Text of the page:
Individualism will never solve the environmental crisis

The UK government has unveiled a scheme aimed at improving the energy efficiency of heating people’s homes. The scheme aims to eliminate the installation of new domestic gas boilers by 2035.

The idea is to begin replacing boilers with heat pumps, a technology that uses the warmth from the ground and the air to produce heat. Despite it’s high hopes, the scheme has been allocated a mere £450m of the government’s £3.9 billion emissions reduction budget. This will provide funds for a maximum of 90,000 heat pumps. Given that 1.67 million boilers were installed in 2019 alone, it’s hard to imagine how 90,000 of these pumps are going to make a difference.

The scheme may well be nothing more than a government PR scheme, hoping to address the seemingly endless protesting of direct action groups like Extinction Rebellion and particularly Insulate Britain, a group that focuses on domestic heating emissions.

Even if this is just a Tory vote-farming initiative, at the very least it probably won’t cause any harm, right?

The unfortunate truth is that domestic emissions reforms are a non-starter. As of 2019, the top 100 companies account for 71% of global emissions. Not all companies; just the top 100. The millions of other companies make up the vast majority of the remaining 29%.

An oil rig situated in the ocean exploring for oil and gas.
Corporate emissions account for the vast majority of the world’s pollution

Even if this boiler replacement scheme were properly funded and managed to get a heat pump into every house in the country, the planet would be in no less danger than it currently is. Domestic emissions have never been what endangers the environment and the future of humanity. This scheme could be a complete success, and it would still be a total failure. Unfortunately, this also applies to liberal, individualist environmentalism of groups like Insulate Britain. The futility of their cause only serves to worsen their needless targeting of working class people as the chief victims of their disruption tactics.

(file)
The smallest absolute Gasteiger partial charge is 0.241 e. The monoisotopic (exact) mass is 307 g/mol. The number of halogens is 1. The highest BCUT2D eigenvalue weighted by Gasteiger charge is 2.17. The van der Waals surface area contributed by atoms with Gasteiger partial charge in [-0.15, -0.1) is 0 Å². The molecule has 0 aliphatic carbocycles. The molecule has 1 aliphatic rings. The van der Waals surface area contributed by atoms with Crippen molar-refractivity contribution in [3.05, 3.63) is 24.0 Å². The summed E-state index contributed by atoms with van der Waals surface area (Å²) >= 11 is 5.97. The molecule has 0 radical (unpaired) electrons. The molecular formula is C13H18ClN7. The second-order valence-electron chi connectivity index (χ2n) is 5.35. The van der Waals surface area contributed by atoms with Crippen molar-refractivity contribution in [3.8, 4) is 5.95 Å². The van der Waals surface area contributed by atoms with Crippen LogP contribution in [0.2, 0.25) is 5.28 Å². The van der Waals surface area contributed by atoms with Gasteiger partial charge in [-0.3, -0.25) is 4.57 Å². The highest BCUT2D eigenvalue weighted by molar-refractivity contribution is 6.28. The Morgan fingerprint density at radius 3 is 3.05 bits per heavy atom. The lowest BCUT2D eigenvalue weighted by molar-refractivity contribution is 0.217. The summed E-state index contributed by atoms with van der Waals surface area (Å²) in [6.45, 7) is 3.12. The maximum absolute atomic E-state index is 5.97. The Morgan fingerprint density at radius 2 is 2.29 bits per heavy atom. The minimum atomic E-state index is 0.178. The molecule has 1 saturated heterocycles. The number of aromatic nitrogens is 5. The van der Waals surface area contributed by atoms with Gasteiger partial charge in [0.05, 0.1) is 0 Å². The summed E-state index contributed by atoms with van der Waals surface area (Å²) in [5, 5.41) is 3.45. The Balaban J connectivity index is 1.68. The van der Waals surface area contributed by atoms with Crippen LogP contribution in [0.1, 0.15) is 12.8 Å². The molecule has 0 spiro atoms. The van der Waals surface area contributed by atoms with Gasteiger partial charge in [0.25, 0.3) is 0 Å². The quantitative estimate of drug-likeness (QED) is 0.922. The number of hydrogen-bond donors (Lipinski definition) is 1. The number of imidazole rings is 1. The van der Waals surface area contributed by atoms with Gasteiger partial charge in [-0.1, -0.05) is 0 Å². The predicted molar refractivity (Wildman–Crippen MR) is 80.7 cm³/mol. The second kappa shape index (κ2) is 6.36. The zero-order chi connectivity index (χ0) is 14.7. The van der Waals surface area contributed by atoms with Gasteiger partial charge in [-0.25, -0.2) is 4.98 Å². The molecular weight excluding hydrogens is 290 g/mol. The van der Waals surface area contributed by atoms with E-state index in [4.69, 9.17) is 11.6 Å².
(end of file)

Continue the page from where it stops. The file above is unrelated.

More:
Despite all that, the primary issue with liberal environmentalism is not it’s futility, or it’s downwards-punching methods. By far the worst impact of this new wave of green activism is the pacifying effect it will have when it’s goals appear to be met.

Insulate Britain may well see this heat pump initiative was a victory. Certainly, many of it’s activists will. And therein lies the real, sinister threat of this movement; it will pacify environmentalism.

Environmentalism should be a fight for the survival of our race, and the planet it lives on. Instead the overwhelmingly middle class activists of Insulate Britain will have the emotional satisfaction of a job well done. They got the headlines and they banished the boilers. They and their supporters will engage in a few weeks of triumphant social media posturing, and then they’ll never be heard from again. Worse still is the potential impact on the general public, who will see this busywork and assume that meaningful change is happening. Meanwhile the damage to our planet is reduced by a laughably negligible percentage, so much so that it may as well not have happened at all.

Environmental activists block London orbital motorway again | Reuters
Liberal environmentalism: protestors like Insulate Britain disrupt ordinary lives without challenging the institutions that are poisoning the planet.

The real threat to the sustainability of life on this planet is capitalism, not a few plastic bottles in the wrong bin and not people’s boilers. Certainly, plastic-free oceans and green heating solutions are not a bad thing in and of themselves. But if people are lulled into a false sense of environmental security, the planet burns anyway, what was the point?

Revolutionary change is needed to save the planet. Only the end of capitalism and the victory of the working class over the monopolies will halt and eventually reverse the damage being done. Groups like XR and Insulate Britain mean well, but they have neither the intention nor the capacity to do what needs to be done.

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